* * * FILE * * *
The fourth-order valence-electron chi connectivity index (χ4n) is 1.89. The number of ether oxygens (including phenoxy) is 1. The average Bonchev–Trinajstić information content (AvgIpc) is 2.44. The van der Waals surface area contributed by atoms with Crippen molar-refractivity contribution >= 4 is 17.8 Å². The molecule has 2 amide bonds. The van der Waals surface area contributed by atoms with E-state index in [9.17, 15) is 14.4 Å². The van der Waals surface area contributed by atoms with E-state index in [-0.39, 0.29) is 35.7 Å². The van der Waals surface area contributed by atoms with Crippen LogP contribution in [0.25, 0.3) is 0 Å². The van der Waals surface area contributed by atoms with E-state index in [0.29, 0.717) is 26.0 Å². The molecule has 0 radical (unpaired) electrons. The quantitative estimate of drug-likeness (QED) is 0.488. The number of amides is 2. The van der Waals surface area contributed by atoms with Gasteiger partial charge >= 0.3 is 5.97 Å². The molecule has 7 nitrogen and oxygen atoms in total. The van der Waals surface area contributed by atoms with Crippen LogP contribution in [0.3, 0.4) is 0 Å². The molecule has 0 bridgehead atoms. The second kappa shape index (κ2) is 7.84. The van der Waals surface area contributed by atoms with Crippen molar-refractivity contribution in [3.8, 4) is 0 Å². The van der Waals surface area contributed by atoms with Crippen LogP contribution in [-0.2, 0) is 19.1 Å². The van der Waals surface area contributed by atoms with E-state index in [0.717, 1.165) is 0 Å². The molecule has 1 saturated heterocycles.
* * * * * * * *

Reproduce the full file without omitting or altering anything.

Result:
The fourth-order valence-electron chi connectivity index (χ4n) is 1.89. The number of ether oxygens (including phenoxy) is 1. The average Bonchev–Trinajstić information content (AvgIpc) is 2.44. The van der Waals surface area contributed by atoms with Crippen molar-refractivity contribution >= 4 is 17.8 Å². The molecule has 2 amide bonds. The van der Waals surface area contributed by atoms with E-state index in [9.17, 15) is 14.4 Å². The van der Waals surface area contributed by atoms with E-state index in [-0.39, 0.29) is 35.7 Å². The van der Waals surface area contributed by atoms with Crippen LogP contribution in [0.25, 0.3) is 0 Å². The van der Waals surface area contributed by atoms with E-state index in [0.29, 0.717) is 26.0 Å². The molecule has 0 radical (unpaired) electrons. The quantitative estimate of drug-likeness (QED) is 0.488. The number of amides is 2. The van der Waals surface area contributed by atoms with Gasteiger partial charge >= 0.3 is 5.97 Å². The molecule has 7 nitrogen and oxygen atoms in total. The van der Waals surface area contributed by atoms with Crippen LogP contribution in [0.3, 0.4) is 0 Å². The molecule has 0 bridgehead atoms. The second kappa shape index (κ2) is 7.84. The van der Waals surface area contributed by atoms with Crippen molar-refractivity contribution in [3.8, 4) is 0 Å². The van der Waals surface area contributed by atoms with Crippen LogP contribution in [-0.2, 0) is 19.1 Å². The van der Waals surface area contributed by atoms with E-state index in [0.717, 1.165) is 0 Å². The molecule has 1 saturated heterocycles.